I got blankets, pillows, and sleeping bags and laid them in the hallway outside of the bathroom. I was dizzy, and I couldn’t stand up straight due to my stomach pain, but I was doing what I could to prepare. Harrison didn’t have to ask what was going on, and I could see by the look in his eyes that he knew I had this situation nailed. Clinton on the other hand, was now feeling better, and was seriously stoked that we were about to have a slumber party in the hallway! He wanted to sleep closest to the bathroom, and it took all of my energy to say to him “sorry bud, I think Harry and I need a clear path to the toilet. What you had yesterday, is what we have now.” All three of us hunkered down. I knew it was going to be rough, but at least there was now less distance—and carpet—between us and the toilet.
At midnight, while suspending a puking and screaming Harrison over the toilet, I finally lost my stomach and puked for a good 10 minutes. It scared the poor kid to see me going through it all, and I was gasping for air between my pukes. You see, I don’t know how other MEN throw up, but my method is violent and loud; enough to scare myself! In between the brief moments of puking, I would gently tell Harrison “daddy’s ok my man, it’s just my turn to throw up.” Although he couldn’t stop yelling “what’s wrong daddy?!” with big tears rolling down his cheeks. It broke my heart that I couldn’t comfort him when I was at my worst.
After my fifth round, I figured there was no way I had more puke in me, so I went into the kitchen to take a swig of water. I was so parched! Within less than a minute, I was throwing up again. My body was not ready to take in water just yet, and apparently there was also plenty more food in my stomach! Harry and I took turns the whole night, either puking or…you know…that other thing. Which of course meant I was changing his liquid diapers in between our vomit relay. I’d say we stopped puking by 5:30 AM, and were finally in better spirits and drinking some water. Oh sweet water!
Since I was on my own, and groceries had run out by Thursday (when I was planning on going to the store with the boys,) we had nothing to help nurse us back to health. I had to let my fellow HOA board members know that I wasn’t able to attend the meeting that afternoon. Yes, I’m a community leader, and a pretty big deal around here. While I was at it, I asked if any of them could drop by some necessities; luckily, one of the members had just gone through the same thing, and decided to build up a stash. Within an hour, we had Gatorade and chicken noodle soup. She was smart, and left the supplies at the door. A truly strong man isn’t afraid to ask for help, especially when he’s at his weakest.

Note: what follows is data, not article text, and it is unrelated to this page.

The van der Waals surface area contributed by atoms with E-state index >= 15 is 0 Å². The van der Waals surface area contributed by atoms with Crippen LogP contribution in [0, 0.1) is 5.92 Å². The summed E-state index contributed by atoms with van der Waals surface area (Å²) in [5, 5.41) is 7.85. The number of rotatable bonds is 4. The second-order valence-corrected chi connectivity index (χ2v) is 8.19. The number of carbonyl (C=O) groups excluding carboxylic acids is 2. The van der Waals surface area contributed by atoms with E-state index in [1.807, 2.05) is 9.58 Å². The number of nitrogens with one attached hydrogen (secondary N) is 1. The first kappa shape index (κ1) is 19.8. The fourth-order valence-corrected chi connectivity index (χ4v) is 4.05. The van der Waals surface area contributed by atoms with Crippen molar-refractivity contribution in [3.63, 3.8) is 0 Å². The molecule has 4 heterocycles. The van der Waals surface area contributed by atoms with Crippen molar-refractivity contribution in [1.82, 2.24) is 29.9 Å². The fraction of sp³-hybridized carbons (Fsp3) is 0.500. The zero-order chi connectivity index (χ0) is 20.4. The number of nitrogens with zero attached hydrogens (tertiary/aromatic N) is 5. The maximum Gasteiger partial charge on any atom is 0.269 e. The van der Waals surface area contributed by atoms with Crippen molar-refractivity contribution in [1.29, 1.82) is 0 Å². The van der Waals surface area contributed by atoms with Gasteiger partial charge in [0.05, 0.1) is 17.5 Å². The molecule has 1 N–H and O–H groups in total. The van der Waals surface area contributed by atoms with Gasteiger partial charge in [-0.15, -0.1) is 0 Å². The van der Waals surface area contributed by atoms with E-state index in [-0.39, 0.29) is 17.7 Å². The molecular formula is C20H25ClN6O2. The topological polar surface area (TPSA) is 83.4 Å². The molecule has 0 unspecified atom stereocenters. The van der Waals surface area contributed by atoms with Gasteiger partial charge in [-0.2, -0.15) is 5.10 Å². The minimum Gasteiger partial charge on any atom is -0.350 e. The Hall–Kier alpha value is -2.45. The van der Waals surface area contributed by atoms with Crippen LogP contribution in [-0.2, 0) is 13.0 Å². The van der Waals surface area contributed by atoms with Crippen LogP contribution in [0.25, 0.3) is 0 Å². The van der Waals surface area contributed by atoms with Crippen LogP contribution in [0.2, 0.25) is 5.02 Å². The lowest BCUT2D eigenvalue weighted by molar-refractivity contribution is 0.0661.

I took another sick day on Monday to nurse us all back to health. We all had stomach troubles for a good week after, and I had the boys for another week since their mom couldn’t be exposed to the flu with her recent surgery.
While I like to joke about my masculine manliness, I have to say that the weekend of sickness was the most difficult and trying time of my life—as a father, and as a man. Even though it was incredibly hard to get through it on my own, I will not forget it, and I can consider it character building and growth. While I am very recently separated, I am generally quite happy with where I am, but I certainly have my down times. There’s no way to explain the energy that is no longer present in the house, good or bad. When the boys aren’t with me, I have some very down times. I try to make sure that I do not deny my feelings though, so while it is good to distract myself, there are times when I choose to really feel my emotions and try to get through them. I am for the most part doing really well, and my solitude has been good. I’ve only done a few social things, but they’ve been fun. I am a MUCH better father now, and I don’t lash out like I used to. I can see in hindsight that my lack of patience with my kids was coming from my lack of happiness in my life and marriage.
With my down time I do little hobbies that make me happy; I tinker on my cars, the house, and I’m getting back into music and dusting off my vinyl and CD collection. Some of the many things that I hope my boys will grow to appreciate in life.
Maybe life likes to kick you in the groin sometimes when you’re already down. But maybe it’s also a cleansing—out with the old (food/life) and in with the new (food/life.)
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Originally published on The Seattle Lesbian